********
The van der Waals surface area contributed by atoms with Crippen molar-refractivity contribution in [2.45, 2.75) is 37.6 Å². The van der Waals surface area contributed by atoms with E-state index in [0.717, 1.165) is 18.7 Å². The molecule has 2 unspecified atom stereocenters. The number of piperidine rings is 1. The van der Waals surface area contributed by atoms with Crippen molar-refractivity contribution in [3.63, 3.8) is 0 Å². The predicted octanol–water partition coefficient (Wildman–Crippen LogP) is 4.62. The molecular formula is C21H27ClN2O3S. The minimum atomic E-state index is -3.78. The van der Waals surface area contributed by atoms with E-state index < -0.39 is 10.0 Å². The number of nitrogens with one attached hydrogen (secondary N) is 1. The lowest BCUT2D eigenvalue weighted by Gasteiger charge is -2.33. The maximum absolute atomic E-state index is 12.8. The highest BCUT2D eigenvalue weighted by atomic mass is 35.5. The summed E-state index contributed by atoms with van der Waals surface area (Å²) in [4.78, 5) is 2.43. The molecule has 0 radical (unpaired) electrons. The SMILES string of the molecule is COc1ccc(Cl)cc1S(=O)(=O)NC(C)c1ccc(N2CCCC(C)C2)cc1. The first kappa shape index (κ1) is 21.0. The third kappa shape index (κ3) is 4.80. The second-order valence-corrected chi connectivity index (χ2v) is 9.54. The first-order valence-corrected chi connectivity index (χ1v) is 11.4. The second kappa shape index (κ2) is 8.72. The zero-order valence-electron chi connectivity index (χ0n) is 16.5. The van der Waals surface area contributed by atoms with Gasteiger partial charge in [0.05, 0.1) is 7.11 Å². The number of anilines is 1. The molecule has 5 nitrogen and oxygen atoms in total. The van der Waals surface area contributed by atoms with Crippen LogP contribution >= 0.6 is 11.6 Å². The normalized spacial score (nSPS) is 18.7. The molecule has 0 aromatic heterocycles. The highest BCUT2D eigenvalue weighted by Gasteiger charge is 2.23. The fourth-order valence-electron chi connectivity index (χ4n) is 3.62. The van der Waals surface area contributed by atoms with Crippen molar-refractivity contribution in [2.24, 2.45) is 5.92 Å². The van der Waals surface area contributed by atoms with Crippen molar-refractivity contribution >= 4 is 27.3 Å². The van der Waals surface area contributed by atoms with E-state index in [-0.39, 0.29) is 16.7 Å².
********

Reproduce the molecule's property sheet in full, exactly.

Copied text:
The van der Waals surface area contributed by atoms with Crippen molar-refractivity contribution in [2.45, 2.75) is 37.6 Å². The van der Waals surface area contributed by atoms with E-state index in [0.717, 1.165) is 18.7 Å². The molecule has 2 unspecified atom stereocenters. The number of piperidine rings is 1. The van der Waals surface area contributed by atoms with Crippen molar-refractivity contribution in [3.63, 3.8) is 0 Å². The predicted octanol–water partition coefficient (Wildman–Crippen LogP) is 4.62. The molecular formula is C21H27ClN2O3S. The minimum atomic E-state index is -3.78. The van der Waals surface area contributed by atoms with E-state index < -0.39 is 10.0 Å². The number of nitrogens with one attached hydrogen (secondary N) is 1. The lowest BCUT2D eigenvalue weighted by Gasteiger charge is -2.33. The maximum absolute atomic E-state index is 12.8. The highest BCUT2D eigenvalue weighted by atomic mass is 35.5. The summed E-state index contributed by atoms with van der Waals surface area (Å²) in [4.78, 5) is 2.43. The molecule has 0 radical (unpaired) electrons. The SMILES string of the molecule is COc1ccc(Cl)cc1S(=O)(=O)NC(C)c1ccc(N2CCCC(C)C2)cc1. The first kappa shape index (κ1) is 21.0. The third kappa shape index (κ3) is 4.80. The second-order valence-corrected chi connectivity index (χ2v) is 9.54. The first-order valence-corrected chi connectivity index (χ1v) is 11.4. The second kappa shape index (κ2) is 8.72. The zero-order valence-electron chi connectivity index (χ0n) is 16.5. The van der Waals surface area contributed by atoms with Gasteiger partial charge in [0.05, 0.1) is 7.11 Å². The number of anilines is 1. The molecule has 5 nitrogen and oxygen atoms in total. The van der Waals surface area contributed by atoms with Crippen LogP contribution >= 0.6 is 11.6 Å². The normalized spacial score (nSPS) is 18.7. The molecule has 0 aromatic heterocycles. The highest BCUT2D eigenvalue weighted by Gasteiger charge is 2.23. The fourth-order valence-electron chi connectivity index (χ4n) is 3.62. The van der Waals surface area contributed by atoms with Crippen molar-refractivity contribution in [2.24, 2.45) is 5.92 Å². The van der Waals surface area contributed by atoms with Crippen molar-refractivity contribution >= 4 is 27.3 Å². The van der Waals surface area contributed by atoms with E-state index in [-0.39, 0.29) is 16.7 Å².